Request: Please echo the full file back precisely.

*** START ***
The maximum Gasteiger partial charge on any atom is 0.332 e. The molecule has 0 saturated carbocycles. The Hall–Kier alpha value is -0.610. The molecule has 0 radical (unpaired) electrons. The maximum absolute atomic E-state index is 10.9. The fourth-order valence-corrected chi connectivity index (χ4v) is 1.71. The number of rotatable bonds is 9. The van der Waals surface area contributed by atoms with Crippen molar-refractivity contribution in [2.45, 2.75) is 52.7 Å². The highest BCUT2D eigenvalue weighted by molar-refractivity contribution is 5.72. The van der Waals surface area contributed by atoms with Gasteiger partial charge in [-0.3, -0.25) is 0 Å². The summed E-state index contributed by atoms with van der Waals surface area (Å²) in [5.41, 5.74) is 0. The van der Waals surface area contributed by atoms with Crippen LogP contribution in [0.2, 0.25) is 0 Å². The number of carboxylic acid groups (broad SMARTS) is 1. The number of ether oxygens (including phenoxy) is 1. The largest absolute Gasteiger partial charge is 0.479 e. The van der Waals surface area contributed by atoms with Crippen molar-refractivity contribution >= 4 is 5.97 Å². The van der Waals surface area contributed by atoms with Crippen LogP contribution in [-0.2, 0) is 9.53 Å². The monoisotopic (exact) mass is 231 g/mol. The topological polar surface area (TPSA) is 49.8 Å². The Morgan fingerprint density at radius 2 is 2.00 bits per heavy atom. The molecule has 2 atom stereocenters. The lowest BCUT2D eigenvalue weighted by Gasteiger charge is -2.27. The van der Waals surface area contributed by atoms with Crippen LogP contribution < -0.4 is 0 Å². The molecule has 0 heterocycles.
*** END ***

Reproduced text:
The maximum Gasteiger partial charge on any atom is 0.332 e. The molecule has 0 saturated carbocycles. The Hall–Kier alpha value is -0.610. The molecule has 0 radical (unpaired) electrons. The maximum absolute atomic E-state index is 10.9. The fourth-order valence-corrected chi connectivity index (χ4v) is 1.71. The number of rotatable bonds is 9. The van der Waals surface area contributed by atoms with Crippen molar-refractivity contribution in [2.45, 2.75) is 52.7 Å². The highest BCUT2D eigenvalue weighted by molar-refractivity contribution is 5.72. The van der Waals surface area contributed by atoms with Gasteiger partial charge in [-0.3, -0.25) is 0 Å². The summed E-state index contributed by atoms with van der Waals surface area (Å²) in [5.41, 5.74) is 0. The van der Waals surface area contributed by atoms with Crippen LogP contribution in [0.2, 0.25) is 0 Å². The number of carboxylic acid groups (broad SMARTS) is 1. The number of ether oxygens (including phenoxy) is 1. The largest absolute Gasteiger partial charge is 0.479 e. The van der Waals surface area contributed by atoms with Crippen molar-refractivity contribution >= 4 is 5.97 Å². The van der Waals surface area contributed by atoms with Crippen LogP contribution in [-0.2, 0) is 9.53 Å². The monoisotopic (exact) mass is 231 g/mol. The topological polar surface area (TPSA) is 49.8 Å². The Morgan fingerprint density at radius 2 is 2.00 bits per heavy atom. The molecule has 2 atom stereocenters. The lowest BCUT2D eigenvalue weighted by Gasteiger charge is -2.27. The van der Waals surface area contributed by atoms with Crippen LogP contribution < -0.4 is 0 Å². The molecule has 0 heterocycles.